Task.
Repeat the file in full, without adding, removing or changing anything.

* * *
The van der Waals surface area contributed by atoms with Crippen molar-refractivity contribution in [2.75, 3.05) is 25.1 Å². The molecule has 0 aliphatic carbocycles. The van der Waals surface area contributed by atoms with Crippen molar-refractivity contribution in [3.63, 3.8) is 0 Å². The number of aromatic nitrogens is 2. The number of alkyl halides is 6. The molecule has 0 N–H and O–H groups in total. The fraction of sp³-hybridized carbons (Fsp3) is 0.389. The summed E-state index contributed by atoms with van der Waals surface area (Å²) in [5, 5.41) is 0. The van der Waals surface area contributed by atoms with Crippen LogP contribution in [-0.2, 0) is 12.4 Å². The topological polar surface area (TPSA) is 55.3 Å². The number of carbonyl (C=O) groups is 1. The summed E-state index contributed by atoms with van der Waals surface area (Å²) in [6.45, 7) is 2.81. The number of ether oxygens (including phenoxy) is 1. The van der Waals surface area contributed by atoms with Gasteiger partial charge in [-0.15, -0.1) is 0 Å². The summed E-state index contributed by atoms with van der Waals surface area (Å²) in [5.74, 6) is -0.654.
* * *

The van der Waals surface area contributed by atoms with Crippen molar-refractivity contribution in [2.75, 3.05) is 25.1 Å². The molecule has 0 aliphatic carbocycles. The van der Waals surface area contributed by atoms with Crippen molar-refractivity contribution in [3.63, 3.8) is 0 Å². The number of aromatic nitrogens is 2. The number of alkyl halides is 6. The molecule has 0 N–H and O–H groups in total. The fraction of sp³-hybridized carbons (Fsp3) is 0.389. The summed E-state index contributed by atoms with van der Waals surface area (Å²) in [5, 5.41) is 0. The van der Waals surface area contributed by atoms with Crippen LogP contribution in [-0.2, 0) is 12.4 Å². The topological polar surface area (TPSA) is 55.3 Å². The number of carbonyl (C=O) groups is 1. The summed E-state index contributed by atoms with van der Waals surface area (Å²) in [6.45, 7) is 2.81. The number of ether oxygens (including phenoxy) is 1. The van der Waals surface area contributed by atoms with Gasteiger partial charge in [-0.15, -0.1) is 0 Å². The summed E-state index contributed by atoms with van der Waals surface area (Å²) in [5.74, 6) is -0.654.